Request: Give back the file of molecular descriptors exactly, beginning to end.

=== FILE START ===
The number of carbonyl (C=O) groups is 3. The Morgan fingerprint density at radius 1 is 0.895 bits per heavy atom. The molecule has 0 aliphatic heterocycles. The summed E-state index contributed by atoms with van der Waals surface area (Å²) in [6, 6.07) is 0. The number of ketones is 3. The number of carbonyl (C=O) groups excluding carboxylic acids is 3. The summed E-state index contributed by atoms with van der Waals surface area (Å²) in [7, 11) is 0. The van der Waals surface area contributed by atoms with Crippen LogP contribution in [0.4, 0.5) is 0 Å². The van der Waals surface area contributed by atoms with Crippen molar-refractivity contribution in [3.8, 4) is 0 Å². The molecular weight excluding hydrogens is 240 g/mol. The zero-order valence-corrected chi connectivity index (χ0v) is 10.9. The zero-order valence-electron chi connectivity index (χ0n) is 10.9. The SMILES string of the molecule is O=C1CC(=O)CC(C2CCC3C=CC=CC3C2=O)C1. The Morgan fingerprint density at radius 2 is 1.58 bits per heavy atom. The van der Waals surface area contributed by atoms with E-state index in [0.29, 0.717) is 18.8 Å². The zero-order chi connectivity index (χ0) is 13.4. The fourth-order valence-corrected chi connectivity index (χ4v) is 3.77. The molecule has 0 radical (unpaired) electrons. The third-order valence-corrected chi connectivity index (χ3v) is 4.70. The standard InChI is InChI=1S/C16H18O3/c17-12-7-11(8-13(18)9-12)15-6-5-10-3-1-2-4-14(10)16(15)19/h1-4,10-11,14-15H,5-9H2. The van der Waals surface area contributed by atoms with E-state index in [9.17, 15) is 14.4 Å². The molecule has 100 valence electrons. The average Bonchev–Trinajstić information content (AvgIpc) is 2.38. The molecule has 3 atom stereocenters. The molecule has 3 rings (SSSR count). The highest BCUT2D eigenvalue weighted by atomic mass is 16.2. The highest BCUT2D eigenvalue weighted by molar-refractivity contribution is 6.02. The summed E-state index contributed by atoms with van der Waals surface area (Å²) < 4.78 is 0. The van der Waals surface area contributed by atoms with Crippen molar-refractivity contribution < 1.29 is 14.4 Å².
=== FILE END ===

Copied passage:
The number of carbonyl (C=O) groups is 3. The Morgan fingerprint density at radius 1 is 0.895 bits per heavy atom. The molecule has 0 aliphatic heterocycles. The summed E-state index contributed by atoms with van der Waals surface area (Å²) in [6, 6.07) is 0. The number of ketones is 3. The number of carbonyl (C=O) groups excluding carboxylic acids is 3. The summed E-state index contributed by atoms with van der Waals surface area (Å²) in [7, 11) is 0. The van der Waals surface area contributed by atoms with Crippen LogP contribution in [0.4, 0.5) is 0 Å². The van der Waals surface area contributed by atoms with Crippen molar-refractivity contribution in [3.8, 4) is 0 Å². The molecular weight excluding hydrogens is 240 g/mol. The zero-order valence-corrected chi connectivity index (χ0v) is 10.9. The zero-order valence-electron chi connectivity index (χ0n) is 10.9. The SMILES string of the molecule is O=C1CC(=O)CC(C2CCC3C=CC=CC3C2=O)C1. The Morgan fingerprint density at radius 2 is 1.58 bits per heavy atom. The van der Waals surface area contributed by atoms with E-state index in [0.29, 0.717) is 18.8 Å². The zero-order chi connectivity index (χ0) is 13.4. The fourth-order valence-corrected chi connectivity index (χ4v) is 3.77. The molecule has 0 radical (unpaired) electrons. The third-order valence-corrected chi connectivity index (χ3v) is 4.70. The standard InChI is InChI=1S/C16H18O3/c17-12-7-11(8-13(18)9-12)15-6-5-10-3-1-2-4-14(10)16(15)19/h1-4,10-11,14-15H,5-9H2. The van der Waals surface area contributed by atoms with E-state index in [9.17, 15) is 14.4 Å². The molecule has 100 valence electrons. The average Bonchev–Trinajstić information content (AvgIpc) is 2.38. The molecule has 3 atom stereocenters. The molecule has 3 rings (SSSR count). The highest BCUT2D eigenvalue weighted by atomic mass is 16.2. The highest BCUT2D eigenvalue weighted by molar-refractivity contribution is 6.02. The summed E-state index contributed by atoms with van der Waals surface area (Å²) < 4.78 is 0. The van der Waals surface area contributed by atoms with Crippen molar-refractivity contribution < 1.29 is 14.4 Å².